posted by casarkos at 9:32 AM on June 21, 2004

Response by poster: some really great and appreciated advice here, thanks
posted by John Kenneth Fisher at 12:08 PM on June 21, 2004

Best answer: Palm Beach and south are NOT the south! It's totally NY/NJ transplants, or their children (like me), and lots of old people. Flanders did a great job, but I wanted to add a few things.

I did not find it a mentally stimulating place. (The education system is not great.) I'm sure there are spots/people that are, but in general, when growing up it seemed like a shallow place. That was just my impression though.

It is a very casual place, the only good thing about it in my opinion, but it might be too casual for some. Ratty t-shirts and shorts, with flip-flops. That's completely acceptable. At least in the older areas (I grew up in Pompano Beach). I felt like a bum when I moved to DC.

And the palmetto bugs -- Konolia forgot to mention that they FLY! I hate those damn things. Pure evil.

Now, the weather. In the summer it pours every afternoon. Then you can't breathe (well, I had a hard time). When it's not raining, it's sunny. Not a nice sunny day, but blinding light sunny. S Florida is mostly pavement, so the sun tends to bounce up. You will need sunglasses! The bad thing about this is your car will get very hot. And there are very few shade trees, so your car WILL be in the sun. Then when you open your car doors (which will have been locked!) you will have to start the car, let the AC run for a few minutes, while you stand outside because it's too damn hot inside. Luckily newer cars don't have those vinyl seats, as those are your worst enemy down there.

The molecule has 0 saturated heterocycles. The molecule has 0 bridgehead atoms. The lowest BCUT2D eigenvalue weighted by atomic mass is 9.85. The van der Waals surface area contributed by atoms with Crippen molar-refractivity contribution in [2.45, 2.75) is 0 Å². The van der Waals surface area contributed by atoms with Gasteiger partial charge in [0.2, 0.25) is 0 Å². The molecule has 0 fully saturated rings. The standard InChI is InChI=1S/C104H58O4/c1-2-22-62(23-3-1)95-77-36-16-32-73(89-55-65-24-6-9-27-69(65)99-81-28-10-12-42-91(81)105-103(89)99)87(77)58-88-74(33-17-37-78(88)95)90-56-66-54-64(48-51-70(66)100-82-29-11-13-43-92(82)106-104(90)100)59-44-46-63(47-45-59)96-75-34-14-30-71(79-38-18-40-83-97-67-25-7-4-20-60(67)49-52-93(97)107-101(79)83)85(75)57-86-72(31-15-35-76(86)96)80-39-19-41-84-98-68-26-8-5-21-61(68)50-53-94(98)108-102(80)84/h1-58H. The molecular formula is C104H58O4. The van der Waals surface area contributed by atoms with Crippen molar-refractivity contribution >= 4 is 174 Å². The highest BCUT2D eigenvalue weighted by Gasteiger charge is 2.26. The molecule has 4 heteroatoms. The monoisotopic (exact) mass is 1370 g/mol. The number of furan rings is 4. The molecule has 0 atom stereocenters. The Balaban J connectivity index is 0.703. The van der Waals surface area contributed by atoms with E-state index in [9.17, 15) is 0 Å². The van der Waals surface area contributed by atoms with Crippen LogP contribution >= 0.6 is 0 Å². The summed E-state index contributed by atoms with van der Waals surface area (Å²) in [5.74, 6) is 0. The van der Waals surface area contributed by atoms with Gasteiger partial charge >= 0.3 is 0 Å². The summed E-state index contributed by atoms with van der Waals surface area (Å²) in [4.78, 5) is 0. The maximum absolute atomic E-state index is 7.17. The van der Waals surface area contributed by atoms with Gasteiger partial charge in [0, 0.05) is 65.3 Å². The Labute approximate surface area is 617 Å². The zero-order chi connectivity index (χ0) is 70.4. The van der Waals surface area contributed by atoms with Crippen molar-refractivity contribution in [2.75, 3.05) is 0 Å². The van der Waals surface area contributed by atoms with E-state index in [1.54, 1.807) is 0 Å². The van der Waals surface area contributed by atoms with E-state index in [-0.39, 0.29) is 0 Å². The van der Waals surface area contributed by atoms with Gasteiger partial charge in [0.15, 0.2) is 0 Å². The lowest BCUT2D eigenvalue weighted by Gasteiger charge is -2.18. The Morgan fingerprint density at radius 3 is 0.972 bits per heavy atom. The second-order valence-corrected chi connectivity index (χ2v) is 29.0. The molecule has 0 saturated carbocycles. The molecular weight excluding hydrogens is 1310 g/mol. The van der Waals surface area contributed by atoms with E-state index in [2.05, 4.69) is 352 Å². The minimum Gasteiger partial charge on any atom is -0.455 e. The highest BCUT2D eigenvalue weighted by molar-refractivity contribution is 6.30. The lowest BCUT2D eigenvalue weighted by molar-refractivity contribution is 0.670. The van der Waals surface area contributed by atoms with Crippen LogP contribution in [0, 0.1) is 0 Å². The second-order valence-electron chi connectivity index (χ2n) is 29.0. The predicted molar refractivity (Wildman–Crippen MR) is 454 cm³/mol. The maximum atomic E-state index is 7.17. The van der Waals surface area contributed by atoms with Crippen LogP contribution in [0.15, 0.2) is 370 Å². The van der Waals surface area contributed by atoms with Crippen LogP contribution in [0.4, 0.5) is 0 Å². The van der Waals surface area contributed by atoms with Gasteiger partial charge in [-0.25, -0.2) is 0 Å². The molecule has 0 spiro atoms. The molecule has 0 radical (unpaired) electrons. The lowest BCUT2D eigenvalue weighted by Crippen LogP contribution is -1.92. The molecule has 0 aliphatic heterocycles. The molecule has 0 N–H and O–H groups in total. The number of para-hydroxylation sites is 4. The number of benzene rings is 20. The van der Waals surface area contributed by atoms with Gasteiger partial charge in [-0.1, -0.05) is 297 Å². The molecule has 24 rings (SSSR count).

The winter weather is great. And that's why it will be full of tourists. And you won't be able to get anywhere because all the tourists must drive because there's no real public transportation system. Plus all the snow-birds will be there. So the roads have twice as many people, and going 2 miles will be very painful.

Oh, and distance is different. I grew up oustide Ft Lauderdale and rarely went to Miami as it was too far away.

And driving is a challenge. You have old people (like mentioned above, they are way confident and don't give a damn about anyone else), then young people (who are the same, but drive on the other end of the spectrum), immigrants who come from countries where they probably didn't drive (and are very hesitant), and tourists who don't know where they're going. If you are a nice driver, you will not get to your destination as you will be taken advantage of constantly. You will not ever pull over to help someone, and if you get stuck on the side of the road you will hope no one pulls over to help you. And try not to cut people off on 95 as it might get you killed. In general, it's a place where you don't trust strangers, and is not a very friendly place (go to the mall and see how many helpful people there are; at least this was the case at Aventura, near where we went to college). So be ready for that.

If you want the beach lifestyle, you'll be looking closer to the ocean and won't get one of those gated communities, unless you do condos. Average houses are not very specail looking from the outside. If you will worry about crime (and are put off by bars on windows which is common in Miami), then either a gated community out to the west, or a condo, will be best.

It's a totally different place, in my opinion. Be sure to stay and check out non-hotel/tourist places to get the real feel of the place. Good luck!
posted by evening at 6:41 PM on June 21, 2004